by State Rep. Randy Armstrong
(R – District 28)
I was recently elected to be one of the two state representatives from District 28 (which is most of Bannock and all of Power County). The process started on February 29, the first official day to file.
I filed that first day, hoping that the mere mention of my name as a candidate would strike fear in the hearts of anyone having the notion to run against me. Four other Republicans filed and one Democrat, the highest number of any district in the state. So much for my fearsome reputation.
I had a dream that I would run unopposed and simply be handed the office outright. Clearly that didn’t happen and in hindsight it was the best outcome that could have occurred. It forced me to go out and visit so very many of the amazing men and women of our district, who I hadn’t previously met.
I won’t say much about the election and its torturous process right now except, running for office is not for wimps; and, the other five individuals running, from both parties, are such good souls. This district would have been very well served by any one of them.
Everyone keeps talking about the great watershed moment for America: Tuesday, Nov. 8, and when they do, I am almost certain they are talking about me. My apologies to Clinton and Trump, but I was so anxious about District 28 that I almost forgot that they were also running.
Since the election, my life has become a whirlwind of activities. I was immediately invited to what is called the Northern Idaho Tour. It is to remind legislators that northern Idaho is still part of the state and that good things are happening up there. They were right. We toured campuses, factories and casinos. They carefully explained their concerns and proudly displayed their activities. It’s a beautiful place and as I fondly remember their pine covered, rolling hills, while I look out my back window at the snow covered sage brush, I do wonder for just a moment if my great-grandfather might have possibly misread his GPS and mistakenly ended up in Bannock County rather than the lush Boundary County.
At the multitude of meetings that I’ve attended since gaining office, I have learned more eclectic tidbits of information than I ever expected to know. I’ve learned the average fish consumption for an Idahoan is 22 grams per day, the equivalent of one can of tuna fish per week. But tuna fish doesn’t count, because it wasn’t caught in Idaho. I tried to think of the last “Idaho caught” fish I had consumed and it’s been a really long time. If that’s the average, there must be a lot of folks somewhere consuming massive amounts to make up for my paltry plunge. I’ve learned about the maximum level of phosphorous that I can discharge from my sewer pond (fortunately I don’t have one). We’ve talked about the “aquifer recharge” concern; a situation I thought you only spoke of quietly with your urologist, but no, we have even seen the photos.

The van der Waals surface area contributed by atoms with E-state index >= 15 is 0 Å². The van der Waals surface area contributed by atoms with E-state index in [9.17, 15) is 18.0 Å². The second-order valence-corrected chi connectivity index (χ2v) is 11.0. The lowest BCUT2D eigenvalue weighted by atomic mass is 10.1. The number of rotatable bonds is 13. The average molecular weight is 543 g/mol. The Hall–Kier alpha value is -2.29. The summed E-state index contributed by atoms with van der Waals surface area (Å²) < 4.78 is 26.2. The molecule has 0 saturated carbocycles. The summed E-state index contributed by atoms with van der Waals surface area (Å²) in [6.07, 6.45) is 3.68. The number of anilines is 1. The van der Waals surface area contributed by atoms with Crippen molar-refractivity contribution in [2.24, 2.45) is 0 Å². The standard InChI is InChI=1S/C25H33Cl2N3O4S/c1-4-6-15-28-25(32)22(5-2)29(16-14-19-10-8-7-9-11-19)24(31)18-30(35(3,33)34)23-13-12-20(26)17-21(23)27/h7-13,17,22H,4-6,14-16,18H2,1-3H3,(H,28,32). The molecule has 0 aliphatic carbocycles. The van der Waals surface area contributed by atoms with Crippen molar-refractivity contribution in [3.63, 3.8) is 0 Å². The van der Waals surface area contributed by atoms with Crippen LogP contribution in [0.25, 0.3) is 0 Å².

This week was the initial training session for freshmen legislators, and it was an experience of mind-numbing complexity. I’ve been assured that it will become clearer very quickly. If you’ve never visited the state capital building you need to put that on your list. It is your building, and it is open 365 days a year and you are welcome to freely visit virtually every part of the place. When you see its majesty, it is stunning to consider that it was built 104 years ago.
The first morning I walked up the stairs I was so filled with anxiety that it was all I could do to keep the butterflies flying in formation. The next day, with a calmer demeanor, the enormity of what I was to be a part of filled my eyes with tears and I couldn’t speak. It is such a solemn and dignified place. The 50,000 citizens of District 28 were proudly given a seat in that auspicious rotunda, and I unwaveringly pledge that for as long as I sit in your chair, representing you, that I will uphold the dignity, desires and direction that you want for the future of your precious children.
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